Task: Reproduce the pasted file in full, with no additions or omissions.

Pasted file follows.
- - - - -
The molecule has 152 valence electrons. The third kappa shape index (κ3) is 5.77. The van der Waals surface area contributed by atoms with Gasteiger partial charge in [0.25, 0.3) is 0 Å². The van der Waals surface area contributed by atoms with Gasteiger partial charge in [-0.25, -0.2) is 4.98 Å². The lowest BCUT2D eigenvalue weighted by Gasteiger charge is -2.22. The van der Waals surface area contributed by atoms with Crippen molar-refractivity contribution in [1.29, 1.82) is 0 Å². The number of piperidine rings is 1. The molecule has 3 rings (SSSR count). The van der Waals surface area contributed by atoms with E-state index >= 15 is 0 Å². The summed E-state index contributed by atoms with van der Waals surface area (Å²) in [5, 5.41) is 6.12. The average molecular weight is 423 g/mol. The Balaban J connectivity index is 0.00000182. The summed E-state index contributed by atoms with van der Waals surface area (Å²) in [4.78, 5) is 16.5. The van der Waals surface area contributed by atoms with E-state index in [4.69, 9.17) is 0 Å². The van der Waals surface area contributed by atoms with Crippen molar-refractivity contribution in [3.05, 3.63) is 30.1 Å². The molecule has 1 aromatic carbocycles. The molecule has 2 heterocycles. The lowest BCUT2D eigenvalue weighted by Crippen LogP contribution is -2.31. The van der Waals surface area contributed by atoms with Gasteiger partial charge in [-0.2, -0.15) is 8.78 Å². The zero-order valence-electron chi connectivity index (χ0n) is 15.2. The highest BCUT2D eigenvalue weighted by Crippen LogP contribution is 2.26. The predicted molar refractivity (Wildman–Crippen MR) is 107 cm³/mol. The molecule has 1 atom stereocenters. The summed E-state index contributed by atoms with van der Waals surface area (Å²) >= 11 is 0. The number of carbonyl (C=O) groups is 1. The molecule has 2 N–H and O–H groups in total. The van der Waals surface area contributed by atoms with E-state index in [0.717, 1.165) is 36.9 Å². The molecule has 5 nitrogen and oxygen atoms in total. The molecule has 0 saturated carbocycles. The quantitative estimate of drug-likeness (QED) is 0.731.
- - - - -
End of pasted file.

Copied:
The molecule has 152 valence electrons. The third kappa shape index (κ3) is 5.77. The van der Waals surface area contributed by atoms with Gasteiger partial charge in [0.25, 0.3) is 0 Å². The van der Waals surface area contributed by atoms with Gasteiger partial charge in [-0.25, -0.2) is 4.98 Å². The lowest BCUT2D eigenvalue weighted by Gasteiger charge is -2.22. The van der Waals surface area contributed by atoms with Crippen molar-refractivity contribution in [1.29, 1.82) is 0 Å². The number of piperidine rings is 1. The molecule has 3 rings (SSSR count). The van der Waals surface area contributed by atoms with E-state index >= 15 is 0 Å². The summed E-state index contributed by atoms with van der Waals surface area (Å²) in [5, 5.41) is 6.12. The average molecular weight is 423 g/mol. The Balaban J connectivity index is 0.00000182. The summed E-state index contributed by atoms with van der Waals surface area (Å²) in [4.78, 5) is 16.5. The van der Waals surface area contributed by atoms with E-state index in [4.69, 9.17) is 0 Å². The van der Waals surface area contributed by atoms with Crippen molar-refractivity contribution in [3.05, 3.63) is 30.1 Å². The molecule has 1 aromatic carbocycles. The molecule has 2 heterocycles. The lowest BCUT2D eigenvalue weighted by Crippen LogP contribution is -2.31. The van der Waals surface area contributed by atoms with Gasteiger partial charge in [-0.2, -0.15) is 8.78 Å². The zero-order valence-electron chi connectivity index (χ0n) is 15.2. The highest BCUT2D eigenvalue weighted by Crippen LogP contribution is 2.26. The predicted molar refractivity (Wildman–Crippen MR) is 107 cm³/mol. The molecule has 1 atom stereocenters. The summed E-state index contributed by atoms with van der Waals surface area (Å²) >= 11 is 0. The number of carbonyl (C=O) groups is 1. The molecule has 2 N–H and O–H groups in total. The van der Waals surface area contributed by atoms with E-state index in [0.717, 1.165) is 36.9 Å². The molecule has 5 nitrogen and oxygen atoms in total. The molecule has 0 saturated carbocycles. The quantitative estimate of drug-likeness (QED) is 0.731.